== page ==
On Palm Sunday 2019, the children and youth of Trinity Episcopal Church in Menlo Park, California, were invited to dive deeply into the story of Jesus’ passion by engaging Stations of the Seven Last Words. Each participant was led through the stations wearing headphones and guided by a recorded meditation. The audio included children and youth reading associated scripture passages, instructions for interacting with items found at the stations, and questions for further reflection.
A Note: If anything in this article is considered creative or worthwhile, I credit The Rev. Angela Compton-Nelson. At a Forma Conference in 2018, I participated in a workshop that The Rev. Compton-Nelson led based on her creation of an experiential Stations of the Cross. It is the inspiration for all that I describe.
Coloring Posters from Illustrated Ministry
Initially, this began with youth coloring Seven Last Words posters from Illustrated Ministry as a meditative practice during Lent. Over a couple of weeks of coloring, I remembered The Rev. Compton-Nelson’s workshop. My colleague The Rev. Aaron Klinefelter and I decided to create experiential stations using the Seven Last Words, including a self-guided audio element like one might find at a museum.
Details & Logistics
Scripture, Script, Audio
For the scriptural focus for each station, we used words found on the posters or used text from their broader Bible passages. From there, we reviewed each selected scripture and decided on a corresponding physical item or action that could connect with the scripture and colored image. We used the voices of children and youth in our recording, hoping it would help those listening relate more deeply with the experience and offer a sense of familiarity with this new thing they were doing.
Here is some text from Station Four:
“….we find Jesus being mocked. Jesus must have felt alone. …. At noon, darkness fell across the whole land until three o’clock. Then at three o’clock, Jesus called out with a loud voice, “My God, my God, why have you abandoned me?”
Try putting on the mask so that you can get a sense of the darkness of this moment for Jesus. Is there a time you felt all alone? Is there a time that you felt like people were mocking or making fun of you? Have you ever felt like God had abandoned you?”
Materials & Actions
Much of this experience depended on how we invited the children and youth to engage with images, scripture, and items or actions all at once. Particular emphasis was placed on the selection of items. We selected items and actions that we believed would connect clearly and directly to a station’s image or scripture. We also selected items and actions that we believed were distinctive yet not distracting. Often, we chose items that youth could keep and take home with them after the experience.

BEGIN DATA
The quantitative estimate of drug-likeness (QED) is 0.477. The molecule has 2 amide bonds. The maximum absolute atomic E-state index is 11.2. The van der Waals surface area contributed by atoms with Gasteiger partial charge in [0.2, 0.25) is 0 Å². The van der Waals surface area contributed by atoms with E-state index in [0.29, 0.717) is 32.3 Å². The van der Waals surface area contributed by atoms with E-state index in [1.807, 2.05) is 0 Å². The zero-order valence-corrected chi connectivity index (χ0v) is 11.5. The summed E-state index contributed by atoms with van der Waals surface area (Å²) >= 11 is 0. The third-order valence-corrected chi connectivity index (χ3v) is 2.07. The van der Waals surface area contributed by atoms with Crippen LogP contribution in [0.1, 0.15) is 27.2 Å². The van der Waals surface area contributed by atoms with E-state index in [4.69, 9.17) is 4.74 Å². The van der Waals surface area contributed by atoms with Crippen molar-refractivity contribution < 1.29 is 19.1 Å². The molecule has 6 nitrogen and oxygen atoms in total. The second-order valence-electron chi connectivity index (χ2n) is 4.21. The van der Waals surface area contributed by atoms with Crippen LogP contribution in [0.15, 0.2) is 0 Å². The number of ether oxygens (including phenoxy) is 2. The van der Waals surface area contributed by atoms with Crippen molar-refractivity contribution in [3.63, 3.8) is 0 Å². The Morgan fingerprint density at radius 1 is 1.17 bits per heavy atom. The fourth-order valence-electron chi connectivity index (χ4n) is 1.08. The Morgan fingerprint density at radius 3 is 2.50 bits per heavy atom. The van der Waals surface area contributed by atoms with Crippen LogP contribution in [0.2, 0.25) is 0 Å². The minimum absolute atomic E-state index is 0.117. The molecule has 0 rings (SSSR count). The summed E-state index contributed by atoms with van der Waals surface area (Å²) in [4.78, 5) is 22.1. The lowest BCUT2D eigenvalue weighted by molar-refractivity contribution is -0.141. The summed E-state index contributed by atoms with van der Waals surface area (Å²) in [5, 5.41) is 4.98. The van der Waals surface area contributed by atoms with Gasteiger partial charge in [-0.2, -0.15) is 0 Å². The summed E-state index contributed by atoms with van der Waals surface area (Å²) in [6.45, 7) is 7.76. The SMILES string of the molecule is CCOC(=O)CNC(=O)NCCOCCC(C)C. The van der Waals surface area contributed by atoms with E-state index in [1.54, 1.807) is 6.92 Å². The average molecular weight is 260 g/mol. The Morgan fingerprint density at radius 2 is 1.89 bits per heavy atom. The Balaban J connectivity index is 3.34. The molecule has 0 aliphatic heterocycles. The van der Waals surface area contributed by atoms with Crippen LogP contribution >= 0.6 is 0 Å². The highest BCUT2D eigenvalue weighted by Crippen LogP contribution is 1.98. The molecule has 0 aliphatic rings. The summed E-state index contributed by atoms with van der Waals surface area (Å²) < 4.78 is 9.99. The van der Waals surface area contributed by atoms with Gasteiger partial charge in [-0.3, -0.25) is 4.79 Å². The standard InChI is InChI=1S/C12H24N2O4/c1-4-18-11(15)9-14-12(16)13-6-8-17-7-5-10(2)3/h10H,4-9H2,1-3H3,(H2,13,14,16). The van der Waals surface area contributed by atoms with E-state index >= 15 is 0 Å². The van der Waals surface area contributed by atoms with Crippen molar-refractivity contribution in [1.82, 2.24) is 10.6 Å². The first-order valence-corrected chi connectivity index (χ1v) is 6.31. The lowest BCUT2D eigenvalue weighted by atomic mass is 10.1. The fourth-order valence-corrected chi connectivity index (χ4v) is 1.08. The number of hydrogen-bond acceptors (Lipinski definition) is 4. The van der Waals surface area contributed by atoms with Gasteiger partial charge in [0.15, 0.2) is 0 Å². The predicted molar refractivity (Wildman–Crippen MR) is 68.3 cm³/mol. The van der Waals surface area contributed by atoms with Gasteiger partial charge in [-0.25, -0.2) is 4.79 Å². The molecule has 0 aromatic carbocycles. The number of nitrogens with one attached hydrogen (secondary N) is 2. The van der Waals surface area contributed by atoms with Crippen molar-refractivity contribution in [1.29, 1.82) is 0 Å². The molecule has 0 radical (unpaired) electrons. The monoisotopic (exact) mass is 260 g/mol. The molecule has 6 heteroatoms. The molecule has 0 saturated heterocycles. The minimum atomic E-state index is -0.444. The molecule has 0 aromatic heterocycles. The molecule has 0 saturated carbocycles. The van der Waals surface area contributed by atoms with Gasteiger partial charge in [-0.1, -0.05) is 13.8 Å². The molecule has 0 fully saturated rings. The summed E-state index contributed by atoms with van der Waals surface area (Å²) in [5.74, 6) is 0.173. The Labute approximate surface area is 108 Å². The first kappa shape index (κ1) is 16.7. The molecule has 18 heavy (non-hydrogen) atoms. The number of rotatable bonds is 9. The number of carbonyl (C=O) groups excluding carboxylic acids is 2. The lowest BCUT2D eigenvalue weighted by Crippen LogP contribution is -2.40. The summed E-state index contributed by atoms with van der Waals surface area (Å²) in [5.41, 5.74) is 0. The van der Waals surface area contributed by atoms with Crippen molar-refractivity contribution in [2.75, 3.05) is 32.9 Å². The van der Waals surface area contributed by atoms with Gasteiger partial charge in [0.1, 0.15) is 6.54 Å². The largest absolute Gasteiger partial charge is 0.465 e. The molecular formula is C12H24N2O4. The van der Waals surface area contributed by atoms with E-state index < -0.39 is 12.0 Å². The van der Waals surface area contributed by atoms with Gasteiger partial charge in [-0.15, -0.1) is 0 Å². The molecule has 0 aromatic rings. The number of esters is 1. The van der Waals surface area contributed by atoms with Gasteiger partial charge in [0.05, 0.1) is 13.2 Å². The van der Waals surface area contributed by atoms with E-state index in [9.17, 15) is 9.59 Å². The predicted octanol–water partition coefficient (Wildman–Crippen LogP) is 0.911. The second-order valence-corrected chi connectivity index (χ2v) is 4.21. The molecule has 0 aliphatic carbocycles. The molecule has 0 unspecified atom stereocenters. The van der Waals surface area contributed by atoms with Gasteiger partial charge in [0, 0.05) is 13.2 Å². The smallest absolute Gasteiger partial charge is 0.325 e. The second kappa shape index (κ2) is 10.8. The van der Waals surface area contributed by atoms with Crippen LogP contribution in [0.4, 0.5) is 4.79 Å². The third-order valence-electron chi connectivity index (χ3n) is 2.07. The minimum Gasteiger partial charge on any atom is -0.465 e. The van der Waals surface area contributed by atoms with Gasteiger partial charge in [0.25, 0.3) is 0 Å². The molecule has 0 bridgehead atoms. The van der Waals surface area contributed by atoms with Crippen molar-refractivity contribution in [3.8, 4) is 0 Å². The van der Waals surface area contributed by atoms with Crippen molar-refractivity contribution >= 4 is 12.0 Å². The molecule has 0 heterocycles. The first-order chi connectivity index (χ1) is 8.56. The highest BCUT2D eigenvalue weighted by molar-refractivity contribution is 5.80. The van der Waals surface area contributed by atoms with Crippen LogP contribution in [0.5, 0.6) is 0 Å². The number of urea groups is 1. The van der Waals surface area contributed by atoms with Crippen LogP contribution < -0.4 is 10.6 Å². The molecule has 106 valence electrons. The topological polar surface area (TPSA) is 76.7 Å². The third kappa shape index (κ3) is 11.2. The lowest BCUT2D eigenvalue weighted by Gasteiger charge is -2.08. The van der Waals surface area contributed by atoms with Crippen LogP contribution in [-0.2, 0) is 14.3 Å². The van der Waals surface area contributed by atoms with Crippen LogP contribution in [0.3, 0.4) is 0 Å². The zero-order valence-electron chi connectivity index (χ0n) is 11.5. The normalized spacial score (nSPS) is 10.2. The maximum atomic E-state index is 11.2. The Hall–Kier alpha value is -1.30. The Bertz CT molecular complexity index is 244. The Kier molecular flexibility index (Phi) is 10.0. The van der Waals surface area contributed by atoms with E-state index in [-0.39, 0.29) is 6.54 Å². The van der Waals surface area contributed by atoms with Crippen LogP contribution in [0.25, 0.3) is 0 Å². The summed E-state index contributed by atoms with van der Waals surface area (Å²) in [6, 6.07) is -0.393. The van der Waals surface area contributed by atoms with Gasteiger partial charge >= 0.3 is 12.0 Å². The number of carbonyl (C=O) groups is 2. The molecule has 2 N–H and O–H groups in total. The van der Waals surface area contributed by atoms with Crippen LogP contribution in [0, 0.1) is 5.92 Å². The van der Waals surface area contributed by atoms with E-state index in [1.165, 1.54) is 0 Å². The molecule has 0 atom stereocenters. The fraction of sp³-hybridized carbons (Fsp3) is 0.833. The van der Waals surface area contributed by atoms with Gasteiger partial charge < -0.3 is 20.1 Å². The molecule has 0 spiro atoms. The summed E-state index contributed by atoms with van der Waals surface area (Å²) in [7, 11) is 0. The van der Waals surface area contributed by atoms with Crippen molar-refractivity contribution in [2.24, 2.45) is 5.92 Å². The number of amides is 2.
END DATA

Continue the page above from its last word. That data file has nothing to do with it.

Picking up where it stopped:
We ordered almost everything online. We were sure to purchase more items than the number of children and youth we expected so that everyone could take them home. We also were able to order a few sets of inexpensive headphones and MP3 players. We staggered our participants to limit the number of people in the space at one time. This allowed the few headphones and MP3 players to be used by more of our group members and helped to create a more worshipful and meditative space.
Photos of the Stations of the Seven Last Words can be found here.
A Few Tips
These kinds of immersive and interactive experiences will likely work well with most children and youth. Further, there are endless ways to adapt these types of experiences. A few of our takeways:
- When creating experiences, the more connected and in concert each component piece is, the better.
- Open-ended engagement that allows for wondering and wandering is best.
- Space that is prayerfully curated encourages people to pray and engage with God.
We believe that such immersive and interactive experiences within the walls of our churches can potentially impact our young people in such a way as to transform their understanding of faith, their relationship with God, and the ways they live in the world in their daily lives. Or as the young people heard in the audio recording in the Stations of the Seven Last Words, “You’ve reached the end of these stations, but your journey with Jesus continues beyond this place…”